Should You Get a Sober Companion For Your Teen?Leave a Comment
According to the journal Preventative Medicine, recovering adolescents often benefit from having specific phrases and scripts to lean on in times of temptation. Young minds tend to cling to powerful words of inspiration – so strongly, in fact, that teens with role models tend experiment with drugs at a later age. That’s a big deal, since early experimentation is tied to addiction in adulthood. Teens can’t stay in rehab forever, but they can’t just be left to themselves once it’s over. In addition to outpatient services like group therapy, many families benefit from hiring a sober companion to keep their loved one on track with swift, wise guidance.
More Than a Friend
First and foremost, sober companions encourage teens to connect with other sober peers. There are many sober-minded groups and activities out there specifically for recovering people. Still, it’s not always easy for a teen to understand, let alone immerse themselves in, this new sober world. They may feel like they have no “real” friends or family anymore. Further, they may still be harboring resentments towards school, work, peers, authority, etc.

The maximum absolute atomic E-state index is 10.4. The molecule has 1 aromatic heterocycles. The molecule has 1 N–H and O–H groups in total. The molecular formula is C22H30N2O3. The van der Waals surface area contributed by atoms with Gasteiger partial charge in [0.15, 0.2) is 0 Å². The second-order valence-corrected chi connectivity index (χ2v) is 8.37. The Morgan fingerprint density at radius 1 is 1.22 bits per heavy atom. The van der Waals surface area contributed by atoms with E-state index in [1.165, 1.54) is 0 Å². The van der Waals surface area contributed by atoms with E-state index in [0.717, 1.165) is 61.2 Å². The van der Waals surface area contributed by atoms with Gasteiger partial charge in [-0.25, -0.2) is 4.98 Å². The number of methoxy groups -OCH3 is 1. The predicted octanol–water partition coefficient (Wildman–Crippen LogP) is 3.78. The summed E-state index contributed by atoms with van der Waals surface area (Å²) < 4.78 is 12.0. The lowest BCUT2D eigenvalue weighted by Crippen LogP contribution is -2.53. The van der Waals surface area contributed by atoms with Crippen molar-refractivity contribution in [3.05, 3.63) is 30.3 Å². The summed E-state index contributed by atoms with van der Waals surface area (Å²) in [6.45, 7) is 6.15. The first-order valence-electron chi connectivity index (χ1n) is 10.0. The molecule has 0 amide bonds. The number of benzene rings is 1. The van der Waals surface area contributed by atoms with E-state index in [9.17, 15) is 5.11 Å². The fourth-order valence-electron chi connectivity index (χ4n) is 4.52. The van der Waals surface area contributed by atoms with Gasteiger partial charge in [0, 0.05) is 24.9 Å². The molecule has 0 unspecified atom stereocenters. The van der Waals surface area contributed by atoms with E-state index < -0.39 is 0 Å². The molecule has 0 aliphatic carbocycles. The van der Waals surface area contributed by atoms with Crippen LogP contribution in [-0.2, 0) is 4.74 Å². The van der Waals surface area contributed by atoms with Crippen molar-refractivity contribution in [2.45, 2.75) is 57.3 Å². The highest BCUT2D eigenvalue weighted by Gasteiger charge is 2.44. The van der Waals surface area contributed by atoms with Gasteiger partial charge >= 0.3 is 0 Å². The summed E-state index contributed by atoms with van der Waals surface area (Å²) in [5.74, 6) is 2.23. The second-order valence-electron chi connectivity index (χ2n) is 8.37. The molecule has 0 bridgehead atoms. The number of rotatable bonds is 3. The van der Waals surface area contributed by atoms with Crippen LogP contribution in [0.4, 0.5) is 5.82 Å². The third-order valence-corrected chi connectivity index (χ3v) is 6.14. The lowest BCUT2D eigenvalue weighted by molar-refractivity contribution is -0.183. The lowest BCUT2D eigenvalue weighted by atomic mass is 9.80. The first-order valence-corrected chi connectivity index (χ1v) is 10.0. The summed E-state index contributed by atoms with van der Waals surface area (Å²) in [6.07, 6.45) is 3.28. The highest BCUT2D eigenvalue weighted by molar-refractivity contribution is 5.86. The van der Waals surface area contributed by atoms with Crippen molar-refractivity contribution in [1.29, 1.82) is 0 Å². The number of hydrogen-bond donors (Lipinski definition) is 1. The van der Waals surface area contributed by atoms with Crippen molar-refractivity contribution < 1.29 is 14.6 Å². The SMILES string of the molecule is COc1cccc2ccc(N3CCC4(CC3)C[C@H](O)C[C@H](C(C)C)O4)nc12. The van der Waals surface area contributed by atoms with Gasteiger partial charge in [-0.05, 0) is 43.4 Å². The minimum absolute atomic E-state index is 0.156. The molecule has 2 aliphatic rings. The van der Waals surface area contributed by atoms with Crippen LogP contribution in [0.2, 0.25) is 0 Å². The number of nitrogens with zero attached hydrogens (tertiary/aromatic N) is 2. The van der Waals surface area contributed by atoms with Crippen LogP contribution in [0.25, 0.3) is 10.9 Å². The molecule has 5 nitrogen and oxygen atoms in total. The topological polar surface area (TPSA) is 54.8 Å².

A sober companion isn’t a friend, per say, but a trained professional. However, he or she acts as a friend when needed by listening to a teen’s concerns, providing companionship, formulating sober-minded plans, and providing feedback on the teen’s progress. They don’t simply tell clients and their families whatever they want to hear. In fact, they can hold teens accountable for the mistakes they’ve made or are about to make.
A sober companion isn’t the only way to connect with a sober peer. Those who participate in 12-step support groups like Alcoholics Anonymous, for example, can find many of the same benefits in a sponsor. Most people who pursue sobriety develop a larger support group as well. Sometimes it just isn’t enough, though, and it’s important to catch that as quickly as possible. Remember: You’re dealing with an adolescent. You can’t expect anyone to conquer addiction on their own, let alone an adolescent.
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